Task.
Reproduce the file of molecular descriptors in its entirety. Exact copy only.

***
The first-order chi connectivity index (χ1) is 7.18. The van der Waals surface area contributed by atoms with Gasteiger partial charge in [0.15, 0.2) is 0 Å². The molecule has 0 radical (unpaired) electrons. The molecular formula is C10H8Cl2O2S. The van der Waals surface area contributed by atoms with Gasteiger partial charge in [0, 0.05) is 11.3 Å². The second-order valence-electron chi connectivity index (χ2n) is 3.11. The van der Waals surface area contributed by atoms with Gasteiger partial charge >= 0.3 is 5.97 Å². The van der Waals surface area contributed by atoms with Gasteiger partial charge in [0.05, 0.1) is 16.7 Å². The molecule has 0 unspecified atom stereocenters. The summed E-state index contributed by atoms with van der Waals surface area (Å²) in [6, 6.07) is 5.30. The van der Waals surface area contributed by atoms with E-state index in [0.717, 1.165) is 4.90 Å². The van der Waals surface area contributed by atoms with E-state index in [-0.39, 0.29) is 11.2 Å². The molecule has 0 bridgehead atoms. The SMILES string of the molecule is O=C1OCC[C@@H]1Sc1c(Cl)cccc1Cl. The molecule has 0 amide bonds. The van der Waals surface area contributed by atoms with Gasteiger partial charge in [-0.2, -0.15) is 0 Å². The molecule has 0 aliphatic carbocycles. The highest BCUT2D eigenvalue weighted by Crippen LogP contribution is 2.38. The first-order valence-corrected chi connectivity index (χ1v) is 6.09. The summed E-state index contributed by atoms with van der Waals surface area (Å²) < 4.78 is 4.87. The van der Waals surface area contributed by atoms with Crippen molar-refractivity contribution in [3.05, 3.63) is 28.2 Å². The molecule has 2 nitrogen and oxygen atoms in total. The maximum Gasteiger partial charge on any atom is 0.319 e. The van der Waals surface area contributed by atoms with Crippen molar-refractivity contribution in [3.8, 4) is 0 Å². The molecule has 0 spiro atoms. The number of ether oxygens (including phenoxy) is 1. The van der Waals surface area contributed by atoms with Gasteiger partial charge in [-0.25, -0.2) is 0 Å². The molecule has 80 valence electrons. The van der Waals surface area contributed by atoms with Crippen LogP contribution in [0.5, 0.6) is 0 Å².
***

The first-order chi connectivity index (χ1) is 7.18. The van der Waals surface area contributed by atoms with Gasteiger partial charge in [0.15, 0.2) is 0 Å². The molecule has 0 radical (unpaired) electrons. The molecular formula is C10H8Cl2O2S. The van der Waals surface area contributed by atoms with Gasteiger partial charge in [0, 0.05) is 11.3 Å². The second-order valence-electron chi connectivity index (χ2n) is 3.11. The van der Waals surface area contributed by atoms with Gasteiger partial charge >= 0.3 is 5.97 Å². The van der Waals surface area contributed by atoms with Gasteiger partial charge in [0.05, 0.1) is 16.7 Å². The molecule has 0 unspecified atom stereocenters. The summed E-state index contributed by atoms with van der Waals surface area (Å²) in [6, 6.07) is 5.30. The van der Waals surface area contributed by atoms with E-state index in [0.717, 1.165) is 4.90 Å². The van der Waals surface area contributed by atoms with E-state index in [-0.39, 0.29) is 11.2 Å². The molecule has 0 bridgehead atoms. The SMILES string of the molecule is O=C1OCC[C@@H]1Sc1c(Cl)cccc1Cl. The molecule has 0 amide bonds. The van der Waals surface area contributed by atoms with Gasteiger partial charge in [-0.2, -0.15) is 0 Å². The molecule has 0 aliphatic carbocycles. The highest BCUT2D eigenvalue weighted by Crippen LogP contribution is 2.38. The first-order valence-corrected chi connectivity index (χ1v) is 6.09. The summed E-state index contributed by atoms with van der Waals surface area (Å²) < 4.78 is 4.87. The van der Waals surface area contributed by atoms with Crippen molar-refractivity contribution in [3.05, 3.63) is 28.2 Å². The molecule has 2 nitrogen and oxygen atoms in total. The maximum Gasteiger partial charge on any atom is 0.319 e. The van der Waals surface area contributed by atoms with Crippen molar-refractivity contribution in [3.8, 4) is 0 Å². The molecule has 0 spiro atoms. The number of ether oxygens (including phenoxy) is 1. The van der Waals surface area contributed by atoms with Gasteiger partial charge in [-0.25, -0.2) is 0 Å². The molecule has 80 valence electrons. The van der Waals surface area contributed by atoms with Crippen LogP contribution in [0.5, 0.6) is 0 Å².